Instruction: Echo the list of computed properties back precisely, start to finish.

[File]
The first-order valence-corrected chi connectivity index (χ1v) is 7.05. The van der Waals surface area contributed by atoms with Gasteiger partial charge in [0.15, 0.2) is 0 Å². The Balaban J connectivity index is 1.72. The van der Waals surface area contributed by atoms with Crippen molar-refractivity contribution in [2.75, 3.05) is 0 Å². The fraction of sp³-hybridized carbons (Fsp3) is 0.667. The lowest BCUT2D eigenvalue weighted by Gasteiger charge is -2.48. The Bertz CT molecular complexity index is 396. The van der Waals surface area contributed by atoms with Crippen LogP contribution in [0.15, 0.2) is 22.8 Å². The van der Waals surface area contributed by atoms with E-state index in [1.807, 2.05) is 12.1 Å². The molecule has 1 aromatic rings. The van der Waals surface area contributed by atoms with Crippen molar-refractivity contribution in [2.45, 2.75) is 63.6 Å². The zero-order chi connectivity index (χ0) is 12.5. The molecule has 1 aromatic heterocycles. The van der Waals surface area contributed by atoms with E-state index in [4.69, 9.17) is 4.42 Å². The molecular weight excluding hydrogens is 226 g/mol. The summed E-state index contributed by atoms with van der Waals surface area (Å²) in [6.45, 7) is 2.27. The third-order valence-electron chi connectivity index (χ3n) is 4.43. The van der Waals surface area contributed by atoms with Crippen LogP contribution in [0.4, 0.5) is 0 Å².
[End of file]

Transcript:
The first-order valence-corrected chi connectivity index (χ1v) is 7.05. The van der Waals surface area contributed by atoms with Gasteiger partial charge in [0.15, 0.2) is 0 Å². The Balaban J connectivity index is 1.72. The van der Waals surface area contributed by atoms with Crippen molar-refractivity contribution in [2.75, 3.05) is 0 Å². The fraction of sp³-hybridized carbons (Fsp3) is 0.667. The lowest BCUT2D eigenvalue weighted by Gasteiger charge is -2.48. The Bertz CT molecular complexity index is 396. The van der Waals surface area contributed by atoms with Crippen LogP contribution in [0.15, 0.2) is 22.8 Å². The van der Waals surface area contributed by atoms with E-state index in [1.807, 2.05) is 12.1 Å². The molecule has 1 aromatic rings. The van der Waals surface area contributed by atoms with Crippen molar-refractivity contribution in [2.45, 2.75) is 63.6 Å². The zero-order chi connectivity index (χ0) is 12.5. The molecule has 1 aromatic heterocycles. The van der Waals surface area contributed by atoms with E-state index in [4.69, 9.17) is 4.42 Å². The molecular weight excluding hydrogens is 226 g/mol. The summed E-state index contributed by atoms with van der Waals surface area (Å²) in [6.45, 7) is 2.27. The third-order valence-electron chi connectivity index (χ3n) is 4.43. The van der Waals surface area contributed by atoms with Crippen LogP contribution in [0.4, 0.5) is 0 Å².